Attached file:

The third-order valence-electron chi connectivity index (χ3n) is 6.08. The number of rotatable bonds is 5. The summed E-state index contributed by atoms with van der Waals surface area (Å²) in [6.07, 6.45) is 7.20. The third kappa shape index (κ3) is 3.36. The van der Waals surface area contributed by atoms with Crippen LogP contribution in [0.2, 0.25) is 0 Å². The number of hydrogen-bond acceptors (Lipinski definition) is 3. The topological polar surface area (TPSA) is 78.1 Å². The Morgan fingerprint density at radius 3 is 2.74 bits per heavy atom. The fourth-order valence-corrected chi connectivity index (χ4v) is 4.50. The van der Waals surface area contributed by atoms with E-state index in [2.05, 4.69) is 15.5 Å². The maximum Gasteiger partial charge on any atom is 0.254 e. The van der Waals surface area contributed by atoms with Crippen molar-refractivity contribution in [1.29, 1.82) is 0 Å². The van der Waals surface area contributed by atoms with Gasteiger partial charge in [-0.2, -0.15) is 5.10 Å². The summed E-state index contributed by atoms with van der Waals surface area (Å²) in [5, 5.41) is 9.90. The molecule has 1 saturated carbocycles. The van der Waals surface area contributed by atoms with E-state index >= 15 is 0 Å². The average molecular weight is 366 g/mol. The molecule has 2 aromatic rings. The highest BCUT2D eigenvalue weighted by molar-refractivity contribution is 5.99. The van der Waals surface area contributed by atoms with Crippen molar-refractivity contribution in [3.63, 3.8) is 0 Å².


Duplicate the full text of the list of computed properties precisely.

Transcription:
The third-order valence-electron chi connectivity index (χ3n) is 6.08. The number of rotatable bonds is 5. The summed E-state index contributed by atoms with van der Waals surface area (Å²) in [6.07, 6.45) is 7.20. The third kappa shape index (κ3) is 3.36. The van der Waals surface area contributed by atoms with Crippen LogP contribution in [0.2, 0.25) is 0 Å². The number of hydrogen-bond acceptors (Lipinski definition) is 3. The topological polar surface area (TPSA) is 78.1 Å². The Morgan fingerprint density at radius 3 is 2.74 bits per heavy atom. The fourth-order valence-corrected chi connectivity index (χ4v) is 4.50. The van der Waals surface area contributed by atoms with E-state index in [2.05, 4.69) is 15.5 Å². The maximum Gasteiger partial charge on any atom is 0.254 e. The van der Waals surface area contributed by atoms with Crippen molar-refractivity contribution in [1.29, 1.82) is 0 Å². The van der Waals surface area contributed by atoms with Gasteiger partial charge in [-0.2, -0.15) is 5.10 Å². The summed E-state index contributed by atoms with van der Waals surface area (Å²) in [5, 5.41) is 9.90. The molecule has 1 saturated carbocycles. The van der Waals surface area contributed by atoms with E-state index >= 15 is 0 Å². The average molecular weight is 366 g/mol. The molecule has 2 aromatic rings. The highest BCUT2D eigenvalue weighted by molar-refractivity contribution is 5.99. The van der Waals surface area contributed by atoms with Crippen molar-refractivity contribution in [3.63, 3.8) is 0 Å².